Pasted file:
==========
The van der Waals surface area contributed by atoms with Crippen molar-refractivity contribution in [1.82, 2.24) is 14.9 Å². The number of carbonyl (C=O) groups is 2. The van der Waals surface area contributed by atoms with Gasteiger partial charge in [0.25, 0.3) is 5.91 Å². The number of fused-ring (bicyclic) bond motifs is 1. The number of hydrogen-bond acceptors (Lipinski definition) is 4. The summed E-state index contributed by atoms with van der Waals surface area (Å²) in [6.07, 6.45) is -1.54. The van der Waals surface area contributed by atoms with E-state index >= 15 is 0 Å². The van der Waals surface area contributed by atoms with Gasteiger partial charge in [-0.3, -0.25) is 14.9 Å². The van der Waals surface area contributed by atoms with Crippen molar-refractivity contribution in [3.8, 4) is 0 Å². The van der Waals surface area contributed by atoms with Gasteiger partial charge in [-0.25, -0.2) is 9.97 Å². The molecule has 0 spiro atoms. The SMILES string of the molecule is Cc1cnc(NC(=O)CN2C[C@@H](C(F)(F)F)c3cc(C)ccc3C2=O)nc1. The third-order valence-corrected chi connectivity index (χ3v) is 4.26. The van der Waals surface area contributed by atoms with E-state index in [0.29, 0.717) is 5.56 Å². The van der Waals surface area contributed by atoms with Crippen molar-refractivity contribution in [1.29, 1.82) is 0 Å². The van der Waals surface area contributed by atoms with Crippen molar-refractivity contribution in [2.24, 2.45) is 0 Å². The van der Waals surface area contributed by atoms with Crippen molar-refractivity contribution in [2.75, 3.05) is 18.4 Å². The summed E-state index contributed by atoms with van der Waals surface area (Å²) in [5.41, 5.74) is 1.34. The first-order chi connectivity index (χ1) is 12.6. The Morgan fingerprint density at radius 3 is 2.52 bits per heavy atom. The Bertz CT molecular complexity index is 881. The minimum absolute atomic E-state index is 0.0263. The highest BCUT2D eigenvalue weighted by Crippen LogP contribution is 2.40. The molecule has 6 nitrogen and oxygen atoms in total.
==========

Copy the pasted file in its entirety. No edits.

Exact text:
The van der Waals surface area contributed by atoms with Crippen molar-refractivity contribution in [1.82, 2.24) is 14.9 Å². The number of carbonyl (C=O) groups is 2. The van der Waals surface area contributed by atoms with Gasteiger partial charge in [0.25, 0.3) is 5.91 Å². The number of fused-ring (bicyclic) bond motifs is 1. The number of hydrogen-bond acceptors (Lipinski definition) is 4. The summed E-state index contributed by atoms with van der Waals surface area (Å²) in [6.07, 6.45) is -1.54. The van der Waals surface area contributed by atoms with E-state index >= 15 is 0 Å². The van der Waals surface area contributed by atoms with Gasteiger partial charge in [-0.3, -0.25) is 14.9 Å². The van der Waals surface area contributed by atoms with Crippen molar-refractivity contribution in [3.8, 4) is 0 Å². The van der Waals surface area contributed by atoms with Gasteiger partial charge in [-0.25, -0.2) is 9.97 Å². The molecule has 0 spiro atoms. The SMILES string of the molecule is Cc1cnc(NC(=O)CN2C[C@@H](C(F)(F)F)c3cc(C)ccc3C2=O)nc1. The third-order valence-corrected chi connectivity index (χ3v) is 4.26. The van der Waals surface area contributed by atoms with E-state index in [0.29, 0.717) is 5.56 Å². The van der Waals surface area contributed by atoms with Crippen molar-refractivity contribution in [1.29, 1.82) is 0 Å². The van der Waals surface area contributed by atoms with Crippen molar-refractivity contribution in [2.24, 2.45) is 0 Å². The van der Waals surface area contributed by atoms with Crippen molar-refractivity contribution in [2.75, 3.05) is 18.4 Å². The summed E-state index contributed by atoms with van der Waals surface area (Å²) in [5.41, 5.74) is 1.34. The first-order chi connectivity index (χ1) is 12.6. The Morgan fingerprint density at radius 3 is 2.52 bits per heavy atom. The Bertz CT molecular complexity index is 881. The minimum absolute atomic E-state index is 0.0263. The highest BCUT2D eigenvalue weighted by Crippen LogP contribution is 2.40. The molecule has 6 nitrogen and oxygen atoms in total.